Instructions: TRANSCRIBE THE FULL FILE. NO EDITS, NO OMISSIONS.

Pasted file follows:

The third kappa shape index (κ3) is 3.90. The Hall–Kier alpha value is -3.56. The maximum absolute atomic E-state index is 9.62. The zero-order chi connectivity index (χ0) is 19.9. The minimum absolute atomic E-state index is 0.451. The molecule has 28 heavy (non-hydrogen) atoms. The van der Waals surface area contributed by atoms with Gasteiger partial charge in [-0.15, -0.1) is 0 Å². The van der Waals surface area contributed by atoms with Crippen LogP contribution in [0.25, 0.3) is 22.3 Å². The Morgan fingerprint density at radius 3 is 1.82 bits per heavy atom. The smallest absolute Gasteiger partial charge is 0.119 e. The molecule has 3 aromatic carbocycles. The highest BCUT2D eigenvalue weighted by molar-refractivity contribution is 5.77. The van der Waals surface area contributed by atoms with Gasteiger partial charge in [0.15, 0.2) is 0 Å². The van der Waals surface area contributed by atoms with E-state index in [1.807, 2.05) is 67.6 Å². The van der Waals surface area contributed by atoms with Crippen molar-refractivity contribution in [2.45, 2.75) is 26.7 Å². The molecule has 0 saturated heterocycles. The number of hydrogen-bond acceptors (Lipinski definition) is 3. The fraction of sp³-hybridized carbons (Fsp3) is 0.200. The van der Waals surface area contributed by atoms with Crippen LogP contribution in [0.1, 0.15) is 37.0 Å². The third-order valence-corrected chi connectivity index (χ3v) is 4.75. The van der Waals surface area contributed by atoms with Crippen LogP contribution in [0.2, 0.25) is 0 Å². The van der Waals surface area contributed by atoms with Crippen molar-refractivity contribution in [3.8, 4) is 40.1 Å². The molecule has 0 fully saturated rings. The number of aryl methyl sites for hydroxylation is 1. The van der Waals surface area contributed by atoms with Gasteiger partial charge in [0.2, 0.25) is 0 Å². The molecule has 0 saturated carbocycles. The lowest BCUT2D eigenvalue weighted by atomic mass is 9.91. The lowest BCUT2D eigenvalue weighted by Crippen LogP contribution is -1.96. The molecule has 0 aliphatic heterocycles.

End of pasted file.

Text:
The third kappa shape index (κ3) is 3.90. The Hall–Kier alpha value is -3.56. The maximum absolute atomic E-state index is 9.62. The zero-order chi connectivity index (χ0) is 19.9. The minimum absolute atomic E-state index is 0.451. The molecule has 28 heavy (non-hydrogen) atoms. The van der Waals surface area contributed by atoms with Gasteiger partial charge in [-0.15, -0.1) is 0 Å². The van der Waals surface area contributed by atoms with Crippen LogP contribution in [0.25, 0.3) is 22.3 Å². The Morgan fingerprint density at radius 3 is 1.82 bits per heavy atom. The smallest absolute Gasteiger partial charge is 0.119 e. The molecule has 3 aromatic carbocycles. The highest BCUT2D eigenvalue weighted by molar-refractivity contribution is 5.77. The van der Waals surface area contributed by atoms with Gasteiger partial charge in [0.15, 0.2) is 0 Å². The van der Waals surface area contributed by atoms with E-state index in [1.807, 2.05) is 67.6 Å². The van der Waals surface area contributed by atoms with Crippen molar-refractivity contribution in [2.45, 2.75) is 26.7 Å². The molecule has 0 saturated heterocycles. The number of hydrogen-bond acceptors (Lipinski definition) is 3. The fraction of sp³-hybridized carbons (Fsp3) is 0.200. The van der Waals surface area contributed by atoms with Crippen LogP contribution in [0.1, 0.15) is 37.0 Å². The third-order valence-corrected chi connectivity index (χ3v) is 4.75. The van der Waals surface area contributed by atoms with Crippen LogP contribution in [0.2, 0.25) is 0 Å². The van der Waals surface area contributed by atoms with Crippen molar-refractivity contribution in [3.8, 4) is 40.1 Å². The molecule has 0 fully saturated rings. The number of aryl methyl sites for hydroxylation is 1. The van der Waals surface area contributed by atoms with Gasteiger partial charge in [0.2, 0.25) is 0 Å². The molecule has 0 saturated carbocycles. The lowest BCUT2D eigenvalue weighted by atomic mass is 9.91. The lowest BCUT2D eigenvalue weighted by Crippen LogP contribution is -1.96. The molecule has 0 aliphatic heterocycles.